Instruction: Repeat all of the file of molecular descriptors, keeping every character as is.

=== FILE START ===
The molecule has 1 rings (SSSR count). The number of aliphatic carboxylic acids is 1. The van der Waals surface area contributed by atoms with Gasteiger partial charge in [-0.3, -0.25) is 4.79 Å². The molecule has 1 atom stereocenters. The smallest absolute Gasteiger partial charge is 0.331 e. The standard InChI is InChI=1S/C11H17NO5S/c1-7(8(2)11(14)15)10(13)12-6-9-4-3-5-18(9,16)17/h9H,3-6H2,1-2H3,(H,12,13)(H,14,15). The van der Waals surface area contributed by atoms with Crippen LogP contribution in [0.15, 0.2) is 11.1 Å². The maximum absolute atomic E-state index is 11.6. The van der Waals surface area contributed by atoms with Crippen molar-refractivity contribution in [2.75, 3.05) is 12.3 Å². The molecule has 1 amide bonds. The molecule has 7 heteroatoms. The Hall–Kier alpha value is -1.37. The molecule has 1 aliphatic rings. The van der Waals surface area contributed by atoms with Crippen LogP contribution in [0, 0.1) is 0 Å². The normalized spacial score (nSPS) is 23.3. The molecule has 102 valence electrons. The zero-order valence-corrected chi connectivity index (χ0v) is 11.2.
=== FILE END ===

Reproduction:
The molecule has 1 rings (SSSR count). The number of aliphatic carboxylic acids is 1. The van der Waals surface area contributed by atoms with Gasteiger partial charge in [-0.3, -0.25) is 4.79 Å². The molecule has 1 atom stereocenters. The smallest absolute Gasteiger partial charge is 0.331 e. The standard InChI is InChI=1S/C11H17NO5S/c1-7(8(2)11(14)15)10(13)12-6-9-4-3-5-18(9,16)17/h9H,3-6H2,1-2H3,(H,12,13)(H,14,15). The van der Waals surface area contributed by atoms with Crippen LogP contribution in [0.15, 0.2) is 11.1 Å². The maximum absolute atomic E-state index is 11.6. The van der Waals surface area contributed by atoms with Crippen molar-refractivity contribution in [2.75, 3.05) is 12.3 Å². The molecule has 1 amide bonds. The molecule has 7 heteroatoms. The Hall–Kier alpha value is -1.37. The molecule has 1 aliphatic rings. The van der Waals surface area contributed by atoms with Crippen LogP contribution in [0, 0.1) is 0 Å². The normalized spacial score (nSPS) is 23.3. The molecule has 102 valence electrons. The zero-order valence-corrected chi connectivity index (χ0v) is 11.2.